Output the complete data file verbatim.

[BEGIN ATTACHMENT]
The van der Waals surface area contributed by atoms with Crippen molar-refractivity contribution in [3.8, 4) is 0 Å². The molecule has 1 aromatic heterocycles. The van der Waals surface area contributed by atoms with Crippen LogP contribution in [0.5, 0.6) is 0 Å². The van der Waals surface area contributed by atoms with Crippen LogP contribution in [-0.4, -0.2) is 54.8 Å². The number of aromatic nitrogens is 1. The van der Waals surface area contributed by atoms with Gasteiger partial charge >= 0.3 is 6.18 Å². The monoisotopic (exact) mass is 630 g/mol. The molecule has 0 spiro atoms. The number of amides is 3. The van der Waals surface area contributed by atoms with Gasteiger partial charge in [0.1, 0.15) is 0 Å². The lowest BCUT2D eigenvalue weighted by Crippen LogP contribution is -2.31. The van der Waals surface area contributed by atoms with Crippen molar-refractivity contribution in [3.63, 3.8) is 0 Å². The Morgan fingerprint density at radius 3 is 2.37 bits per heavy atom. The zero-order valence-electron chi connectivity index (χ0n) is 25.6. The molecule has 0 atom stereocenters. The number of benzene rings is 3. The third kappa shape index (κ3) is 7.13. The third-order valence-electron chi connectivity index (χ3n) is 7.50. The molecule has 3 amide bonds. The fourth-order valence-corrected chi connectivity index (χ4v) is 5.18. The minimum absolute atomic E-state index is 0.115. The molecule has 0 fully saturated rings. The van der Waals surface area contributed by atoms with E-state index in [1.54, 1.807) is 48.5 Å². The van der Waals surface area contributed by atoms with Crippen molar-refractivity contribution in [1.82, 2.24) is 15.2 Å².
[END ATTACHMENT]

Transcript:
The van der Waals surface area contributed by atoms with Crippen molar-refractivity contribution in [3.8, 4) is 0 Å². The molecule has 1 aromatic heterocycles. The van der Waals surface area contributed by atoms with Crippen LogP contribution in [0.5, 0.6) is 0 Å². The van der Waals surface area contributed by atoms with Crippen LogP contribution in [-0.4, -0.2) is 54.8 Å². The number of aromatic nitrogens is 1. The van der Waals surface area contributed by atoms with Gasteiger partial charge >= 0.3 is 6.18 Å². The monoisotopic (exact) mass is 630 g/mol. The molecule has 0 spiro atoms. The number of amides is 3. The van der Waals surface area contributed by atoms with Gasteiger partial charge in [0.1, 0.15) is 0 Å². The lowest BCUT2D eigenvalue weighted by Crippen LogP contribution is -2.31. The van der Waals surface area contributed by atoms with Crippen molar-refractivity contribution in [3.63, 3.8) is 0 Å². The Morgan fingerprint density at radius 3 is 2.37 bits per heavy atom. The zero-order valence-electron chi connectivity index (χ0n) is 25.6. The molecule has 0 atom stereocenters. The number of benzene rings is 3. The third kappa shape index (κ3) is 7.13. The third-order valence-electron chi connectivity index (χ3n) is 7.50. The molecule has 3 amide bonds. The fourth-order valence-corrected chi connectivity index (χ4v) is 5.18. The minimum absolute atomic E-state index is 0.115. The molecule has 0 fully saturated rings. The van der Waals surface area contributed by atoms with E-state index in [1.54, 1.807) is 48.5 Å². The van der Waals surface area contributed by atoms with Crippen molar-refractivity contribution in [1.82, 2.24) is 15.2 Å².